Talking about Mason’s Campus Climate!

Sometimes, though not often enough, conversations about climate dynamics relate to weather patterns and their impact over time, sustainability, and climate emissions.  Mason’s Campus Climate Committee meets monthly to discuss a different type of climate dynamic: incidents, events and patterns of behavior that lead individuals and groups to experience the university as unsafe, intolerant, lacking support for first amendment rights and having a chilly or hostile climate.  Understandably we are concerned when Mason’s climate is experienced in this manner by faculty, staff and students.  For some time, we have intentionally worked to identify and address climate dynamics that foster such perspectives.

In 2007 Dr(s) Victoria Rader and Mark Hopson, while serving as Faculty Fellows, described the Campus Climate Committee as “committing to advise University life staff on the establishment of programs and structures allowing the university to anticipate, manage and grow from the difficulties and conflicts that inevitably arise on a campus shaped by volatile social forces and thousands of people from different backgrounds and life experiences”.

To the eye of the newcomer the intentional effort toward assuring a safe learning environment and academic freedom may not be apparent.  So much so, that some faculty, staff and students muse that Mason has not been impacted with major strife, protest or acts of civil disobedience.  Others of us can recite with humility and continued concern, Mason’s certain history of controversial and critical events such as student gatherings fueled by critiques of the administration; groups  in conflict (based on a difference in values, identity, opinion, status);  protests of controversial speakers/events (influenced by global conflicts/issues such as Israeli and Palestinian relations); demonstrations related to the presence or absence of legal protections; incidents of abuse (sexual assault/harassment) and expressions of intolerance, bias, and discrimination.

As part of the Mason experience, the events described above influence how Mason’s climate, in and outside the classroom, is characterized. The task of the committee is to help the university community and administration learn from these types of incidents over time, to gather and discuss information from them that can be applied to the next significant occasion. Each incident is likely to be etched in some one’s memory as a moment when the university has or has not served them well enough. Using our collective knowledge increases our ability to act institutionally with consistency and in a manner that secures the public’s trust.

The committee reports to the Vice President for University Life and through this reporting line, connects with the university senior administration.  Participants are involved in many aspects of Mason’s community. The committee is comprised of offices within University life: The Offices of Student Conduct; Student Involvement; Disability Services; Diversity, Inclusion and Multicultural Education; University Ombudsman, International Programs and Services; Women and Gender Studies Center; Lesbian, Gay, Bisexual, Transgender Queer, and Questioning Resources; Student Health Services; Wellness, Alcohol, and Violence Education and Services; University life leadership from Arlington, Prince William and Loudon Campuses; other areas across mason: Intercollegiate Athletics; University Police; and the Office of Equity and Diversity  Services; including  academic faculty members from: Sociology and Anthropology; Communications; Education; Women and Gender Studies; and the School of Conflict Analysis and Resolution’s Dialogue and Difference Program.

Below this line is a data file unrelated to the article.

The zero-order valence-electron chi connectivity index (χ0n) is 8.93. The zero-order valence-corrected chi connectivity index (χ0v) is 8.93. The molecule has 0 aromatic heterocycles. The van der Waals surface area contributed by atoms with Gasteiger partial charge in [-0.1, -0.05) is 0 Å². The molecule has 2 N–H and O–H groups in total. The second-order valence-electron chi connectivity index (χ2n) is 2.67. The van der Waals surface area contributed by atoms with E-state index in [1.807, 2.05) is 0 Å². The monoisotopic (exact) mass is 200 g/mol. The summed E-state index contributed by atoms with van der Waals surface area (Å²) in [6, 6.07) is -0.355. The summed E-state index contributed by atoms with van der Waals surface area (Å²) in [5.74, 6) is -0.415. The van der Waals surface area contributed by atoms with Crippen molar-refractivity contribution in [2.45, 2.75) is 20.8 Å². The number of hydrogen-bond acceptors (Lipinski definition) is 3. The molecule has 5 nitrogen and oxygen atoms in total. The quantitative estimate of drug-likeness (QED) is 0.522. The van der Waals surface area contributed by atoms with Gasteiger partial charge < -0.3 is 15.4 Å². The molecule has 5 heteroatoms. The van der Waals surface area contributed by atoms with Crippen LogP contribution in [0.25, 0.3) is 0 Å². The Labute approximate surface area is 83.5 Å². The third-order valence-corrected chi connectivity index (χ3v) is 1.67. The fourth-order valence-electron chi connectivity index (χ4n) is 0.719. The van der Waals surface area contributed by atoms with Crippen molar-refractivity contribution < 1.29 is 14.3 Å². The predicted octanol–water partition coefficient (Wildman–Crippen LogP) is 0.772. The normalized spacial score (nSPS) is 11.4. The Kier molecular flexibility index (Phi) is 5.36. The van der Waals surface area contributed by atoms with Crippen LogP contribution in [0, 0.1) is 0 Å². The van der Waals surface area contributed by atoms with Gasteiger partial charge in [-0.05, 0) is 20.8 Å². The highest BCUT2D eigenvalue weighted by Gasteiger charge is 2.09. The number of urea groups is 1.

By design, the Campus Climate Committee supports the work of many university offices and academic entities providing Mason’s critical infrastructure and working mechanisms. These members of the Mason community help sustain the campus climate. Discussions during Campus Climate Committee meetings provide a common understanding among participants, enhance our ability to form consultation relationships, and provide information to students, faculty and senior administrators.

Maintaining a campus infused by diversity of thought, experience and culture requires that we continue the practice of self-examination.  At any moment climate dynamics belie observations of our progress, offering new challenges. These moments frame the work of the Campus Climate Committee. Our efforts to understand and better our campus climate, are so that concepts like chilly and hostile will not characterize your Mason experience and require vigilance from us all.

If you believe you have witnessed or have been a victim of a Bias Incident you can file a report at For information about the Faculty Liaison Network designed to help provide resource to faculty members and support the teaching-learning experience or additional information about the Campus Climate Committee contact Dennis Webster at . You can also follow us on twitter @Masonclimate.

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